Any part of your body can deal with excess oil, from your shoulders to your legs. However, the face is most likely to deal with the extra sebum glands. More specifically, people who deal with oily skin deal with it in the T-Zone more than in any other area. Your T-Zone is the part of your face that creates a “T.” It starts at the top by going across your forehead, and then moves down your nose, the area around your mouth, and to your chin. This area has more sebaceous glands than any other part of your body, which means it is also more likely to break out, have pores that become clogged, and see irritation from the sun, wind, or humidity.
Keep in mind that most people have a T-Zone that is oilier than the rest of their face. You should determine your skin type before following a skin care routine for oily skin. If your cheeks often feel dry, for example, you may have combination skin. A dermatologist can help you determine which products are best for you if you aren’t sure.
A solid skincare routine is essential for anyone who deals with sebum overproduction. This means cleansing when you wake up, before you go to bed, and after any strenuous workout you do. Washing in the evening is important to prevent the day’s dirt buildup from clogging your pores. Keep in mind, though, that your skin is shedding old skin and creating oils overnight, even if you washed before bed. For this reason, washing first thing in the morning is just as important.
- Use an Exfoliating Cleanser
Dermatologists recommend using an exfoliating cleanser every time you wash your face. Those created with salicyclic acid are especially preferable for removing excess oil and preventing dead skin from building up in the pores. Use your hands or a soft cloth to gently scrub your face. Avoid sponges, loofahs, or exfoliating gloves, as they can damage the skin and actually cause more oil to be produced.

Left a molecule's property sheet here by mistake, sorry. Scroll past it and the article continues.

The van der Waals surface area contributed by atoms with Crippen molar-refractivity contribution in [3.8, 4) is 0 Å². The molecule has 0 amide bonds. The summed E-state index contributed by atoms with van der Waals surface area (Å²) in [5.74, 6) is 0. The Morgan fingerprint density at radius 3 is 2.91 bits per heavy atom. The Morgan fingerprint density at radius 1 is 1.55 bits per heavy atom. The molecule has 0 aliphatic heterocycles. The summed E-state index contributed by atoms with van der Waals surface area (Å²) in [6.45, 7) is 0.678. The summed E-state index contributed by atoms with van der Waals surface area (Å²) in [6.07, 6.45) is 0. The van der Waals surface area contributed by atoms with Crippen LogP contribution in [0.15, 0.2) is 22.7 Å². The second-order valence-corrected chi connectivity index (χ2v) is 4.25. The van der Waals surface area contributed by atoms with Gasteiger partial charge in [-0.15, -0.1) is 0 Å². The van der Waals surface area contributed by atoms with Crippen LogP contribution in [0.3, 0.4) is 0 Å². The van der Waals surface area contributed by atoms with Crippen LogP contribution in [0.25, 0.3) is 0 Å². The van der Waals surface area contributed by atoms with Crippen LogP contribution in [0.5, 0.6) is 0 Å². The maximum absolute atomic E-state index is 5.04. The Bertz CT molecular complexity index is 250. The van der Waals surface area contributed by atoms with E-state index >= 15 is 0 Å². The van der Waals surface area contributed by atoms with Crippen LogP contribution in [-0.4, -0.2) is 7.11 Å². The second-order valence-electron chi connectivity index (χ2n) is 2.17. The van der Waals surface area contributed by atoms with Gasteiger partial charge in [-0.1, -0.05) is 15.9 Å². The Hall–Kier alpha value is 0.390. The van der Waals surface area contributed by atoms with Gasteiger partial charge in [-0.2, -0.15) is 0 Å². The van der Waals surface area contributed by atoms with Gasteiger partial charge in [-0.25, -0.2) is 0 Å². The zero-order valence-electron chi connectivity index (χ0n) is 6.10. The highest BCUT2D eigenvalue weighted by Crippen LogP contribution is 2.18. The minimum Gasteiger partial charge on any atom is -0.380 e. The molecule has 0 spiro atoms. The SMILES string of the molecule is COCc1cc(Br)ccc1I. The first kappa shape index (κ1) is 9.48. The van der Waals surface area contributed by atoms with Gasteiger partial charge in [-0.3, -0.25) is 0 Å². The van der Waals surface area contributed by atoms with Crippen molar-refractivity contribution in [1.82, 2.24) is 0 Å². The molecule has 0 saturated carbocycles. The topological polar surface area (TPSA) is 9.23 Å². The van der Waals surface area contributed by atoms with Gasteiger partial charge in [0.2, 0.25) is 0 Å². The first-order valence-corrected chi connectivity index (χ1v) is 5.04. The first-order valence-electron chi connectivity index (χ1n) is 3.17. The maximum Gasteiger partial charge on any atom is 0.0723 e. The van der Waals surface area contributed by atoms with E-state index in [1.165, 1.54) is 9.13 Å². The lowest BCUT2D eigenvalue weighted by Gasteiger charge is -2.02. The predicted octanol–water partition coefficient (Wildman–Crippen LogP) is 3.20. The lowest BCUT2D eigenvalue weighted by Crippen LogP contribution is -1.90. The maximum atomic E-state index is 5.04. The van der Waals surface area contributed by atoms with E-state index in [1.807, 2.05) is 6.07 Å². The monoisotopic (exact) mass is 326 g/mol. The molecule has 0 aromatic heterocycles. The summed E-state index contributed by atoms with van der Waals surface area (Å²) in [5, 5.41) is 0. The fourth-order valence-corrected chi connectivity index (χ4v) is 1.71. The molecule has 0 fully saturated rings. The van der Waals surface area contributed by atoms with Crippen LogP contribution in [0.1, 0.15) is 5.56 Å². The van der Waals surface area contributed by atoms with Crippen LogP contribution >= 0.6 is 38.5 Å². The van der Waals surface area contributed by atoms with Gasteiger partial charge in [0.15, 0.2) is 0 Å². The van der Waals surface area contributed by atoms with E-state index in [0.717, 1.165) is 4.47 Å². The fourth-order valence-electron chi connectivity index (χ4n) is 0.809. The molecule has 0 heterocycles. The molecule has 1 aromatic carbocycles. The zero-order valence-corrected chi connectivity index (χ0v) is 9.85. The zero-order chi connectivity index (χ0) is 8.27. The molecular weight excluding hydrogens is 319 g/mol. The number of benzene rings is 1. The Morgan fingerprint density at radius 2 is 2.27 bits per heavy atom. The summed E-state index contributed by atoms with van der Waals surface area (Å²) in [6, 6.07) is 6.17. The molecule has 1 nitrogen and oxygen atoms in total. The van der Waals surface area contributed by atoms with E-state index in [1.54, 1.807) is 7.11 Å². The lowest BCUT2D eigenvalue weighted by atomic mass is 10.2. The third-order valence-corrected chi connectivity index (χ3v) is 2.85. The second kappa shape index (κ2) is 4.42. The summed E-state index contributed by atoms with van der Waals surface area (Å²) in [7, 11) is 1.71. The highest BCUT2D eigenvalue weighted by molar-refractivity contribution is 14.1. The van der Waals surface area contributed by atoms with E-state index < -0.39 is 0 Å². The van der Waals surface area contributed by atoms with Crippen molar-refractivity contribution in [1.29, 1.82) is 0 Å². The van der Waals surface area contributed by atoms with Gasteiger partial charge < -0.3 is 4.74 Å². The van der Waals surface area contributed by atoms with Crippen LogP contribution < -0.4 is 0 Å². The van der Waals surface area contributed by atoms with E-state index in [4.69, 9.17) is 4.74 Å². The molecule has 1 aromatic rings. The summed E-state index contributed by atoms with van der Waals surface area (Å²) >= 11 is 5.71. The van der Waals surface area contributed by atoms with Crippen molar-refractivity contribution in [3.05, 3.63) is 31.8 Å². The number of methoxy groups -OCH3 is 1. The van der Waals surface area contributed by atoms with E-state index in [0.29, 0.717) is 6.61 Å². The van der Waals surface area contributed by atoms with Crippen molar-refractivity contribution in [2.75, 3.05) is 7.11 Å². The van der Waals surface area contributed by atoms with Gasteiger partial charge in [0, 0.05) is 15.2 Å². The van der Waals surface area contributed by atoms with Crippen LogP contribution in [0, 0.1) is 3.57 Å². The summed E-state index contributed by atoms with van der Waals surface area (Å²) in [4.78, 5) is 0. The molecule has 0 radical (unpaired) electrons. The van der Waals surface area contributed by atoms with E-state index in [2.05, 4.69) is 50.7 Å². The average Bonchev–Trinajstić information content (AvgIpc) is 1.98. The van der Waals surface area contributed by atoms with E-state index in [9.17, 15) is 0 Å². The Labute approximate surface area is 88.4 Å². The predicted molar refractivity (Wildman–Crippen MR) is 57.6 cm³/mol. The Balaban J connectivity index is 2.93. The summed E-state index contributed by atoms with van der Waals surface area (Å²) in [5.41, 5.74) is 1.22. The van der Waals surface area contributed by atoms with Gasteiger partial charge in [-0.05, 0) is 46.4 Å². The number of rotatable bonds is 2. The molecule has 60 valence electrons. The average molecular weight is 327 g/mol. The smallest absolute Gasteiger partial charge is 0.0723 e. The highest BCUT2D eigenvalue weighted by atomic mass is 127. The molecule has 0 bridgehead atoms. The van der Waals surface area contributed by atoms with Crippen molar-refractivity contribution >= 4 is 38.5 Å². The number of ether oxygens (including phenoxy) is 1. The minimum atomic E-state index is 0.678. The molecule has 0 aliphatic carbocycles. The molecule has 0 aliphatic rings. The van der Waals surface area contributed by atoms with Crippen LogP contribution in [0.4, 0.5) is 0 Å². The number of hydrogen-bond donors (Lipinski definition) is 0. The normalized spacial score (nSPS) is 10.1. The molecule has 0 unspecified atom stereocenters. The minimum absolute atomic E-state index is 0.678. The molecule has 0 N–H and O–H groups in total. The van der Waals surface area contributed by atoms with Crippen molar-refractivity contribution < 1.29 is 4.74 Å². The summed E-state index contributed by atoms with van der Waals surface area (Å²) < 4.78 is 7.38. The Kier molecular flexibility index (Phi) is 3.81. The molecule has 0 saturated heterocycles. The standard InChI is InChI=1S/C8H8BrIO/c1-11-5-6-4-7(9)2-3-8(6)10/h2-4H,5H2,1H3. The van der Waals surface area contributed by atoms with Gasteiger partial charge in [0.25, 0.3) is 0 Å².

- Apply Toner
After gently washing and rinsing your face, it is time to apply a toner. Toner is useful because the absorbent liquid removes traces of oil, excess dirt, or makeup that you may have missed while you were washing your face. In addition, it helps to control acne breakouts and level out your skin’s pH balance. Experts recommend a toner that includes glycolic acid, lactic acid, or salicylic acid for those who have oily skin.
- Treat Current Breakouts
If you have a current breakout, treat the acne after using your toner. In the morning, using a sulfur or benzoyl peroxide can lessen oil production and prevent your breakout from becoming more serious. During the evening, products with retinol in them create a more youthful complexion while keeping your pores clear.
- Remember to Moisturize
Next, it’s time to moisturize. Do this in the morning and before bed. Some people mistakenly avoid moisturizing, assuming it creates even more oil. In reality, avoiding moisturizer can make the problem worse. The key is to choose the right product. The best moisturizer for someone with oily skin is oil-free, water-based, and feels lightweight on the skin. Most products for acne-prone skin will meet these recommendations.
- Touch Up Throughout the Day
Finally, people who have oily skin often need to “touch up” throughout the day. The American Academy of Dermatology suggests investing in high-quality blotting papers. You can gently press them to your T-Zone throughout the day to absorb excess oil and keep your skin looking healthy.
If you have oily skin, chances are you’ve dealt with makeup that just doesn’t last through the day. It was likely because you were using products not made for your skin type. Finding the best skin care products for oily skin and applying them correctly goes a long way in ensuring your look lasts all day